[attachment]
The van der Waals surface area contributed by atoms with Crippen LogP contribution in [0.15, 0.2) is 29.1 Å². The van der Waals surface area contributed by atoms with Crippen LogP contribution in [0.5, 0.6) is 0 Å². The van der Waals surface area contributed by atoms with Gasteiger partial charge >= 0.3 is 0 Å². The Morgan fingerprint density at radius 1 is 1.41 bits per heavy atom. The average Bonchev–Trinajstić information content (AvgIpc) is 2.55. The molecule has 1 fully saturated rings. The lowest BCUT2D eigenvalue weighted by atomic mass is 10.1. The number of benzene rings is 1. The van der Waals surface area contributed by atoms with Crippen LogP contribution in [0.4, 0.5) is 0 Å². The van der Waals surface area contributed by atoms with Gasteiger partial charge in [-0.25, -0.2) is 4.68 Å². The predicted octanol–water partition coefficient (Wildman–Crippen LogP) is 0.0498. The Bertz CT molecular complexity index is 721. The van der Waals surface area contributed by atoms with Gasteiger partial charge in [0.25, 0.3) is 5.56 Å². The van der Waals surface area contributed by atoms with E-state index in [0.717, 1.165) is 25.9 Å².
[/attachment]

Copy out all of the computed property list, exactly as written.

The van der Waals surface area contributed by atoms with Crippen LogP contribution in [0.15, 0.2) is 29.1 Å². The van der Waals surface area contributed by atoms with Crippen LogP contribution in [0.5, 0.6) is 0 Å². The van der Waals surface area contributed by atoms with Gasteiger partial charge >= 0.3 is 0 Å². The Morgan fingerprint density at radius 1 is 1.41 bits per heavy atom. The average Bonchev–Trinajstić information content (AvgIpc) is 2.55. The molecule has 1 fully saturated rings. The lowest BCUT2D eigenvalue weighted by atomic mass is 10.1. The number of benzene rings is 1. The van der Waals surface area contributed by atoms with Crippen LogP contribution in [0.4, 0.5) is 0 Å². The van der Waals surface area contributed by atoms with Gasteiger partial charge in [-0.25, -0.2) is 4.68 Å². The predicted octanol–water partition coefficient (Wildman–Crippen LogP) is 0.0498. The Bertz CT molecular complexity index is 721. The van der Waals surface area contributed by atoms with Gasteiger partial charge in [0.25, 0.3) is 5.56 Å². The van der Waals surface area contributed by atoms with E-state index in [0.717, 1.165) is 25.9 Å².